from: aana infection control guide

    part ii: prevention measures
    because it is not always possible to identify all patients who have a bloodborne pathogen, every patient must be treated with the same pre- cautions. these include but are not limited to the following:
    1. strict adherence to infection control procedures and standard precautions is required.
    2. multiple dose vials should be limited to a single patient use unless strict aseptic technique is used and a new sterile syringe and access device are used each time the vial is penetrated. the danger of cross-contamination from multiple dose vials used for more than one patient must be weighed against any cost savings.5,6
    3. properly dispose of all needles and syringes after use. do not reuse needles and syringes. once used, all needles and syringes are contaminated. they are single-use items.5,6
    4. do not recap needles, purposely bend or break them by any means, remove them from disposal syringes, or otherwise manipulate them.5,6 an exception to this requirement may be made in circumstances in which the employer can demonstrate no feasible alternative. needle recapping may be accomplished by using a mechanical device or a one-handed technique.
    5. place contaminated needles and syringes in a readily available puncture resistant container that is leak proof. it shall be color-coded to demonstrate that a biohazard is present.
    6. contaminated needles and syringes should be contained in an appropriate receptacle at all times. the receptacle should be stored upright and disposed of in accordance with the facility's hazardous waste program.
    7. alternatives to the needle-stick test are available to determine the level of a regional anesthetic and include: a peripheral nerve stimulator, a tactile stimulation device, or a special temperature sensor. if needles are used, they must be considered contaminated and disposed of in the appropriate manner.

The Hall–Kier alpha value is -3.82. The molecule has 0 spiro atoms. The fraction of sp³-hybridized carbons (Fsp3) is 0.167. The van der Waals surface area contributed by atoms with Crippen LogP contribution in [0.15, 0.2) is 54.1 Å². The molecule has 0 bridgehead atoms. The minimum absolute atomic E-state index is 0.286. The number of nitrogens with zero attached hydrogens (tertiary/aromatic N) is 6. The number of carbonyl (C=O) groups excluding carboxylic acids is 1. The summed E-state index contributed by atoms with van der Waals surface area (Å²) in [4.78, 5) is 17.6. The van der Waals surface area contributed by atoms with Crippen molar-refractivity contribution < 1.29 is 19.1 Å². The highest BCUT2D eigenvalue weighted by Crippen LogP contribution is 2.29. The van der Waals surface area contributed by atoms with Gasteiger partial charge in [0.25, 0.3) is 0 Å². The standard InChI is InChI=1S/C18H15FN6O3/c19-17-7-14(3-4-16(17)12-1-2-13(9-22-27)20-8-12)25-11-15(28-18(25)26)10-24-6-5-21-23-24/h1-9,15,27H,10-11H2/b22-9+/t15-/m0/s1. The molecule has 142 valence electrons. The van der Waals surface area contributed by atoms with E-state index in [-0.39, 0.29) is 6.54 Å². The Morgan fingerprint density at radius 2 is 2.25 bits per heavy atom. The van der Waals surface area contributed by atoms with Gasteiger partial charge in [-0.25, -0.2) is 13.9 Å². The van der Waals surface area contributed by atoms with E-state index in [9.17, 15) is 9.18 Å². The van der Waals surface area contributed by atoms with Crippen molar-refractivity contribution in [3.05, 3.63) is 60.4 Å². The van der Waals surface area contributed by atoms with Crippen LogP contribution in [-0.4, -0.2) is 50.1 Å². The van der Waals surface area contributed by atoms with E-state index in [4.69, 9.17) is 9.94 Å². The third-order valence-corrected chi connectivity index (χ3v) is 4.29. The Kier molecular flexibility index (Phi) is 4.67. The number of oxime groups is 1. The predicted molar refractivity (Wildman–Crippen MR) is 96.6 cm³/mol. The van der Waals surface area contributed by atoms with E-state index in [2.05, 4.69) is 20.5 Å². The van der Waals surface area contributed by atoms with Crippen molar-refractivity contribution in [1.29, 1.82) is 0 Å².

8. the use of sterile, disposable equipment for performing regional anesthesia is recommended. there is limited economic incentive for processing reusable regional anesthesia trays.
    9. ampules should be appropriately cleaned prior to opening. their contents should be aspirated with a filter needle, which is removed prior to administration.
    10. cleanse rubber stoppers of vials prior to each use. only sterile access systems should be used for each penetration of the stopper.
    11. do not reprocess for multiple use any intravenous fluids, tubing or other intravascular infusions or connectors that are single-use disposable items. this includes transducers, tubing, and other items that make contact with the vascular system or other body compartments. stopcocks and injection ports are major sites of contamination. when administering medications intravenously, all access portals must be maintained with sterile technique.
    12. intramuscular, intravenous and subcutaneous routes of drug administration require appropriate aseptic technique. disposable syringe and needle systems that incorporate a protective sheath to prevent injury from an accidental needle stick are available for parenteral administration of drugs.
  6. by   NRSKarenRN
    Since the AANA sent this advisory to all CRNA's, what else can the profession do regarding nurses who ignore professional standards??
  7. by   jwk
    Quote from NRSKarenRN
    Since the AANA sent this advisory to all CRNA's, what else can the profession do regarding nurses who ignore professional standards??
    What would you suggest besides getting rid of them? Several of the CRNA's in Las Vegas have already surrendered their licenses - rumor is that the AANA has the capability to revoke their certification, but I'll defer to those who actually have access to the policy manuals for the AANA.